- Dead Animal
- Wildlife Management Programs
If you are currently dealing with domestic or wildlife problems here are some quick numbers to get direction and resolutions to your animal or insect problems:
- Florida - Domestic Animals ( Cats and Dogs ): 305-884-1101
- Florida - Wildlife Removal, Control (Squirrels, Bats, Rats, etc): 877-427-1524
- Georgia - Domestic Animals ( Cats and Dogs ): 706-790-6836
- Georgia - Wildlife Removal, Control (Squirrels, Bats, Rats, etc): 877-427-1608
- Miami & Ft Lauderdale - Pest Control Services (Termites, Roaches, etc): 786-251-9640
- Palm Beach & West Palm Beach - Pest Control Services (Termites, Roaches, etc): 877-590-0462
Whether venomous or non-venomous, snakes pose quite the problem where there is a close proximity to humans .Most people think “the only good snake is a dead one”, and people think that because they are terrified of snakes. For good reason, approximately 8,000 people every year are bitten by venomous snakes. There are six venomous snakes in Georgia: Timber Rattlesnake, Eastern Diamondback Rattlesnake, Pygmy Rattlesnake, Water Moccasin/Cottonmouth, Copperhead, and Coral Snake. All of these snakes are deadly to humans and pets. Most snakes will not bite unless provoked, that is why it’s extremely important to leave snake removal to professionals. Trying to remove a snake yourself can result in death or at the very least a painful bite that may require medical treatment. And even with medical treatment some of the effects of snake bites can be long lasting.
Why do I have snakes?
Snakes are on your property because they are seeking a food source or because they are looking for a suitable place to reproduce. Snakes don’t jog 10 miles every day to capture their food, they live on top of their source of food. Venomous and non-venomous snakes eat small rodents such as rats, mice, chipmunks, and voles. In order to control your snake problem, the snakes and food source need to be eliminated. Sometimes snakes utilize homes as a place to host their offspring. After breeding female snake seek a suitable habitat to lay eggs that is far away from any nest predators such as raccoons and opossums. Many times crawl spaces under homes make perfect areas for this.
Often times, a wildlife management program is needed to insure success in removing both snakes and their food sources.
Wildlife biologists are prepared to handle any problem you may have. Wildlife management programs for snakes often include; 1. Trapping/removal of snakes, 2. Deterrent applications, and 3. Removal/eradication of food source(s). Some biologists are prepared to hand-remove, deter, and/or trap snakes on your property. Applications of commercial-grade deterrents may be utilized to help prevent snakes from accessing particular areas and to deter general populations of snakes. They shold also work on eliminating food sources from your home or property. Additionally, Wildlife biologists should make suggestions or recommendations to alter your property to remove harborage or potential harborage areas for snakes and/or their food source(s).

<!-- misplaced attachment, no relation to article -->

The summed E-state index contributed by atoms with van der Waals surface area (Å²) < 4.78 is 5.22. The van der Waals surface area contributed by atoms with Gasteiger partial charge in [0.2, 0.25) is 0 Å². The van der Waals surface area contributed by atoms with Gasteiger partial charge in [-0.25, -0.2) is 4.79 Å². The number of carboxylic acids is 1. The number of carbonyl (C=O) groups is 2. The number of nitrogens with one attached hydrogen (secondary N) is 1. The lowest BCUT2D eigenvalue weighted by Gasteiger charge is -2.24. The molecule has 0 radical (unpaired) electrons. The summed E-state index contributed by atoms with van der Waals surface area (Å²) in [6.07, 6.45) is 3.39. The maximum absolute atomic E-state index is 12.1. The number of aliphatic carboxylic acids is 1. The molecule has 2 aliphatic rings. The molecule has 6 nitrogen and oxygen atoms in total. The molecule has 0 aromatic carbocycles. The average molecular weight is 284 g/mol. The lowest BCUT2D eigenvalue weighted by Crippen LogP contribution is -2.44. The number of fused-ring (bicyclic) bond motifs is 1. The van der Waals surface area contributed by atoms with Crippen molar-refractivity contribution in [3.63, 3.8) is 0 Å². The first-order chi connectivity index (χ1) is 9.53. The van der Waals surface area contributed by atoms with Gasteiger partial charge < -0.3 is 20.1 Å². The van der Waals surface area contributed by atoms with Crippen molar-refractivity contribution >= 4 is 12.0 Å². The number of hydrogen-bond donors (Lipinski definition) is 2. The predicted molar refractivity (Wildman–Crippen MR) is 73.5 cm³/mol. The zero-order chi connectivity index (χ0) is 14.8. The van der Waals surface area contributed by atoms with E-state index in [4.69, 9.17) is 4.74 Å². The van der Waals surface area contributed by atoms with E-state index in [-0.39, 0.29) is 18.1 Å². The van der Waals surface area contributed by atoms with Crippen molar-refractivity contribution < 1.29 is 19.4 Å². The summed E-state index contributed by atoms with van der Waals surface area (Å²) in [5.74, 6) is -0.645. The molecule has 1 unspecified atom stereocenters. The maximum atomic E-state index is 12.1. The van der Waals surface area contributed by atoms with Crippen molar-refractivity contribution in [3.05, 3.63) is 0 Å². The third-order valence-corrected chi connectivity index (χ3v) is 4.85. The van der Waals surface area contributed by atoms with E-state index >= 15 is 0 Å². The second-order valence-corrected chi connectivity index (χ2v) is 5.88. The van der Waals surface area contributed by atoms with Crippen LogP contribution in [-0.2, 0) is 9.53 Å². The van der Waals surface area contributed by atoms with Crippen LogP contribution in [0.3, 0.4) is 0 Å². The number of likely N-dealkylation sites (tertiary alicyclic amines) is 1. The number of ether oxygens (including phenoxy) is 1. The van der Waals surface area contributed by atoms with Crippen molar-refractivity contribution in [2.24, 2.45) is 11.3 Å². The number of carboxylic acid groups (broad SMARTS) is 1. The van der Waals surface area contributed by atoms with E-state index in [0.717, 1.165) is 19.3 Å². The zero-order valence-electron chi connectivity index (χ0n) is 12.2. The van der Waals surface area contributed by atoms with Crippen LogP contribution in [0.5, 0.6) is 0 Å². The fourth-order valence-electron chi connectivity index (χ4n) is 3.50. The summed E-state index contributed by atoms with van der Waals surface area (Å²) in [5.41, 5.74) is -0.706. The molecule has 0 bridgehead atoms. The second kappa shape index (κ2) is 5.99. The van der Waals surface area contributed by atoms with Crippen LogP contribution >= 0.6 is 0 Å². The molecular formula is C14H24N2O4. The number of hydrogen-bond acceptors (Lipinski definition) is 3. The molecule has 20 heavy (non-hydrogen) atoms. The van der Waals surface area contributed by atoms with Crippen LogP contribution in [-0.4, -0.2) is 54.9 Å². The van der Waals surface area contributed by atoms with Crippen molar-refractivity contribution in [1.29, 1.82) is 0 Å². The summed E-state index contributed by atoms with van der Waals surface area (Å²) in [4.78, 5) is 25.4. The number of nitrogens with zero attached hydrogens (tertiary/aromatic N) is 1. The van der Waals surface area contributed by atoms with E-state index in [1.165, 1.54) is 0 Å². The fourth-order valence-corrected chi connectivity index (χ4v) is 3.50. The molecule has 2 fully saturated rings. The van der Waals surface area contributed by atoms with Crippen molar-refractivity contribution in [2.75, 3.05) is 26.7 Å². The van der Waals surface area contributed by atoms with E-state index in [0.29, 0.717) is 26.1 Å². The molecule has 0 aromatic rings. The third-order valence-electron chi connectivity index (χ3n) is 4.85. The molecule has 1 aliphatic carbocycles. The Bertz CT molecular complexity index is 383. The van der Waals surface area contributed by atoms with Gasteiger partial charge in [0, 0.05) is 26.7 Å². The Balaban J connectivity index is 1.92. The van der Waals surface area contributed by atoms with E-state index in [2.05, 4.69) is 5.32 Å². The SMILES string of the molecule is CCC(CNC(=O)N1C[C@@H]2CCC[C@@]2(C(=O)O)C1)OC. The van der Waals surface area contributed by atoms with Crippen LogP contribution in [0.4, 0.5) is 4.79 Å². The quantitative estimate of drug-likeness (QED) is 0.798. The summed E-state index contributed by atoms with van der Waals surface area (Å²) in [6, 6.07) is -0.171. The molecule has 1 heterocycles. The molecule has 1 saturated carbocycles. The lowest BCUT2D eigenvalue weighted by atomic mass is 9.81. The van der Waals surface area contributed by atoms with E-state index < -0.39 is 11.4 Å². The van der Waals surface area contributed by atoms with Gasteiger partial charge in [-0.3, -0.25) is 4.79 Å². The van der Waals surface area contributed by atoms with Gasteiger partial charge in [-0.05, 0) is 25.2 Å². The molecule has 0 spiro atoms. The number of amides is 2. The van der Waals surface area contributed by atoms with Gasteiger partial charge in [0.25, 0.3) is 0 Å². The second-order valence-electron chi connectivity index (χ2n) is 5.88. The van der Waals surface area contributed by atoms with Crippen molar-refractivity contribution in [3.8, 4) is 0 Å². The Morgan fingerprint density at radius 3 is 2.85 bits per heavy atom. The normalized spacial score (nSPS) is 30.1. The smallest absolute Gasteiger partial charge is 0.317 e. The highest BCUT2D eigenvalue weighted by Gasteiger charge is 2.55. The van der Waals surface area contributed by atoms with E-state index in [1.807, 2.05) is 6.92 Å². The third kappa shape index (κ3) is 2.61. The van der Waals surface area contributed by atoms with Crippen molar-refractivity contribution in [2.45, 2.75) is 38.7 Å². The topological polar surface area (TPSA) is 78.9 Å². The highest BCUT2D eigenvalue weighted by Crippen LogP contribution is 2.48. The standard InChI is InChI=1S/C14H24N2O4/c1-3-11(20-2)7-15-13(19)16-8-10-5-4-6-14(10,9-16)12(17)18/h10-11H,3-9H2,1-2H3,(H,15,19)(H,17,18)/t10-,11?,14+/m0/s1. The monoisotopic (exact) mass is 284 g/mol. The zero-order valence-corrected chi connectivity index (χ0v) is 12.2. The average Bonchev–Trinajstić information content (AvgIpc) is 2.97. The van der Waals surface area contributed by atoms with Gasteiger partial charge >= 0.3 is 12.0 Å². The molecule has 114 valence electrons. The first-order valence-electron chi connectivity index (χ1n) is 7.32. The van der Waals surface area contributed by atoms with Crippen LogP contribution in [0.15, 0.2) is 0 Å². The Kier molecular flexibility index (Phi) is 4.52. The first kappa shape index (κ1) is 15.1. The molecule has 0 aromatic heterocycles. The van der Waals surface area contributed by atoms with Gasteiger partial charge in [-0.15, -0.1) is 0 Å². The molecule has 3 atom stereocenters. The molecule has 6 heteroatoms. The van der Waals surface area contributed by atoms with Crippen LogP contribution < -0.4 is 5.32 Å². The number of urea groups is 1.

Why you shouldn’t try to solve your snake problem yourself.
As we mentioned earlier snakes can become extremely aggressive if they feel threatened by humans. Gravid (pregnant) females are particularly aggressive since they are protecting their unborn young, and if you see a hatchling then you can be certain other hatchlings are in the area.
Trying to remove a snake yourself usually just angers the animal and provokes strikes. Removing a wild animal is not worth your life, please do not try this yourself, and leave it for professionals.
Timber Rattlesnake (Crotalus horridus): The Timber Rattlesnake is a large, 36” to 60”, venomous snake found in Georgia. It is large bodied and can be very aggressive, especially if it feels like it’s being attacked.
Eastern Diamondback Rattlesnake (Crotalus adamanteus): The Eastern Diamondback Rattlesnake is the largest venomous snake in North America, with the largest recorded specimen being 99 inches (8.25 feet). Like the Timber Rattlesnake the Eastern Diamondback can be very aggressive if it feels threatened, and this species has strike range of one-third of its body.
Pygmy Rattlesnake (Sistrurus miliarius): The Pygmy Rattlesnake is the smallest rattlesnake, 16”-20”, species found in Georgia. This species is very difficult to deal with because of their small size, than can hide under leaves, rocks, branches, and any other small item left outside or inside your home.
Water Moccasin/Cottonmouth (Agkistrodon piscivorus): The Water Moccasin or Cottonmouth has the reputation as being one of the most aggressive snakes in the United States. They range in size from 36”-70” and are heavy bodied snakes. They are commonly found around water, such as swamps, retention ponds, back yards streams, and any large body of freshwater.
Copperhead (Agkistrodon contortrix): The Copperhead is a smaller species ranging from 20”-37 “. Their preferred habitat is on the forest floor where their color and pattern camouflage them in the leaf litter. Although not the deadliest of the North American species they can inflict a painful bite that requires medical attention.
Coral Snake (Micrurus fulvius): The Coral Snake is probably the most interesting of the venomous snake species found in North America. The coral snake uses neurotoxin, the neurotoxin used by the coral snake is similar to that of the cobras. The venom kills by paralyzing the victim by interfering with nerve signals to the diaphragm and the victim slowly suffocates.
A coral snake can only bite me on my earlobe or on the web between my fingers. This is completely false, coral snakes like any other snakes have hinged jaws and can open their mouths wide enough to bite any part of your body.